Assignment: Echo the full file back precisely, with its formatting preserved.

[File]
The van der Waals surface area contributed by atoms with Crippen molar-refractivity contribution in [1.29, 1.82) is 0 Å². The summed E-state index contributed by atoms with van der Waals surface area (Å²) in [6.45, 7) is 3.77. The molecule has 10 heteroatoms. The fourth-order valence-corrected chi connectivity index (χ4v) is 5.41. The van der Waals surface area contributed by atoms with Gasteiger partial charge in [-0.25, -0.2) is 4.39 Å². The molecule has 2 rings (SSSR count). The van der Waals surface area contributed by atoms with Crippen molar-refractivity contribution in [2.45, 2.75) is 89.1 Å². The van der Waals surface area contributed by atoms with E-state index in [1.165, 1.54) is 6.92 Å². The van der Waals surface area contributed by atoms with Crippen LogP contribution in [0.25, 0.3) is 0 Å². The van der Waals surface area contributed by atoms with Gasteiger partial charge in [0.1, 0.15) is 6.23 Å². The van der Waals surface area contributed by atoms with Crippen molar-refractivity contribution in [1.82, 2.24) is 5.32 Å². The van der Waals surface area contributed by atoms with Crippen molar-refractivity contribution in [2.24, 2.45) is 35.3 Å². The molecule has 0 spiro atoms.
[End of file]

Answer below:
The van der Waals surface area contributed by atoms with Crippen molar-refractivity contribution in [1.29, 1.82) is 0 Å². The summed E-state index contributed by atoms with van der Waals surface area (Å²) in [6.45, 7) is 3.77. The molecule has 10 heteroatoms. The fourth-order valence-corrected chi connectivity index (χ4v) is 5.41. The van der Waals surface area contributed by atoms with Gasteiger partial charge in [-0.25, -0.2) is 4.39 Å². The molecule has 2 rings (SSSR count). The van der Waals surface area contributed by atoms with Crippen molar-refractivity contribution in [2.45, 2.75) is 89.1 Å². The van der Waals surface area contributed by atoms with E-state index in [1.165, 1.54) is 6.92 Å². The van der Waals surface area contributed by atoms with Crippen LogP contribution in [0.25, 0.3) is 0 Å². The van der Waals surface area contributed by atoms with Gasteiger partial charge in [0.1, 0.15) is 6.23 Å². The van der Waals surface area contributed by atoms with Crippen molar-refractivity contribution in [1.82, 2.24) is 5.32 Å². The van der Waals surface area contributed by atoms with Crippen molar-refractivity contribution in [2.24, 2.45) is 35.3 Å². The molecule has 0 spiro atoms.